The bars look great. The wrapper’s not bad either; it doesn’t look like some sort of dog-eared hippie candy bar. So no compromises there. The milk chocolate is quite sweet but the whole bar is about the peanuts and peanut butter. The caramel is chewy and has a nice pull to it, the nougat tastes like roasted peanut butter with a little note of salt. I was missing the crunch of big peanuts though. There were some, but not quite the same thing as a Snickers, which seems to have more distinction between the layers.
Still, a very satisfying experience. Sweet, crunchy, salty and toasty with a light creamy chocolate finish. Is it better than a Snickers? It’s hard to say, I’ve been raised on the ratios of the Snickers (just like I had the same problem with Justin’s Peanut Butter Cups not quite arriving at the Reese’s Peanut Butter Cup experience).
The package looks remarkably like the Milk Chocolate Peanut Bar, except the small print that says Dark Chocolate and the coloring of the illustration of the bar is a little darker. If I had one piece of advice about this bar it would be to make it easier to tell them apart.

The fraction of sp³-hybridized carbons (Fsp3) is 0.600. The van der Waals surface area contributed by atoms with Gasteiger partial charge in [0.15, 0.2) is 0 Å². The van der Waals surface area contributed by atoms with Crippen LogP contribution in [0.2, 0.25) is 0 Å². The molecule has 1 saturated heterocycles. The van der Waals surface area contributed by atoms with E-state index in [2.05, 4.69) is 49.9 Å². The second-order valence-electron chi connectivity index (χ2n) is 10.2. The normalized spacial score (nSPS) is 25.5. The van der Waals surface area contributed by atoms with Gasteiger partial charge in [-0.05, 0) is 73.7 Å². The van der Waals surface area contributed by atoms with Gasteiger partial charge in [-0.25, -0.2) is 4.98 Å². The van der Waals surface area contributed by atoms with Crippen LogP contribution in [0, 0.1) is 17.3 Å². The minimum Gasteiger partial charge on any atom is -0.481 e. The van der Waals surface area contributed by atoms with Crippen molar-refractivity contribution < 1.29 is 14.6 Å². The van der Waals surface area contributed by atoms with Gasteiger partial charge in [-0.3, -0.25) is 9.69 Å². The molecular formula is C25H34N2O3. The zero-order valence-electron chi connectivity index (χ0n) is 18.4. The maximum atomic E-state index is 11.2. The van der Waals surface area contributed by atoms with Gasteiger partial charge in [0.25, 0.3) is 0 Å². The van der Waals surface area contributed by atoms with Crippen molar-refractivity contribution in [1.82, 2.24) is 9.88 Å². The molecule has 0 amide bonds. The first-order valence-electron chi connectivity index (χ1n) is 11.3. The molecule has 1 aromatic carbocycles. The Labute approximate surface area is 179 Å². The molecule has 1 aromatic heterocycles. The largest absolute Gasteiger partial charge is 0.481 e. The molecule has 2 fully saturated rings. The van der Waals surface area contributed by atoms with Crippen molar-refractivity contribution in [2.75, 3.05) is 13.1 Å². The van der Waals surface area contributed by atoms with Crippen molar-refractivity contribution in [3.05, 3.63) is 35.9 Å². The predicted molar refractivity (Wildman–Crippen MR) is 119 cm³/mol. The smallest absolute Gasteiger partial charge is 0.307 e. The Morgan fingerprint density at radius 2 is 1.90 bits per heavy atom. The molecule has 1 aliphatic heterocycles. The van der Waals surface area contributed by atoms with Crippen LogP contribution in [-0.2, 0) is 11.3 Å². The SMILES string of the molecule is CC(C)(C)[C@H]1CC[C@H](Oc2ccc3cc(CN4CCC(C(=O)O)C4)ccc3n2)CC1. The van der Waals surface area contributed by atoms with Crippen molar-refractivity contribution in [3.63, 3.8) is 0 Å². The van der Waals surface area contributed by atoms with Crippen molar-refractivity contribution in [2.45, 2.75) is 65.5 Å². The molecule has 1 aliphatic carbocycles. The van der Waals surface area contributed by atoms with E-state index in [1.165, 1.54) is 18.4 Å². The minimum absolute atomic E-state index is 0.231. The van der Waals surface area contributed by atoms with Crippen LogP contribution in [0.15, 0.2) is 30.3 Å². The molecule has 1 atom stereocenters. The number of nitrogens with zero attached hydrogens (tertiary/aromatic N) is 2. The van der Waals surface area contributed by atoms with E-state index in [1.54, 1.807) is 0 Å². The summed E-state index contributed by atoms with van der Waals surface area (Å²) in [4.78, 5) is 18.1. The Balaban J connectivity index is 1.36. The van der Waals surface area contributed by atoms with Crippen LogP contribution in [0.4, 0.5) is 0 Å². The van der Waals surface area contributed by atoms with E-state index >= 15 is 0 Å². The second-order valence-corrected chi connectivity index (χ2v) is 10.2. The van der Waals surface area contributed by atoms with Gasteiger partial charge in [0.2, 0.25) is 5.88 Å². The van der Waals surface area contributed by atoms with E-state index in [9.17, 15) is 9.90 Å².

The dark chocolate that Justin’s uses is quite dark, though has a smooth buttery melt and bitter, slightly astringent finish. Part of the time I actually got a green olive note from it. The peanut and caramel and nougat ratios are otherwise the same but seem a bit brighter by the bitter chocolate counterpoint. Of the two bars, I actually preferred the Milk Chocolate, which is a bit unusual for me. The dark chocolate is just too pronounced.
It features an almond butter nougat, caramel with almonds all covered in milk chocolate. The bar, like the others, is two ounces.
All of the bars are gluten free but contain eggs, soy, dairy and either peanuts or almonds plus may have traces of other nuts.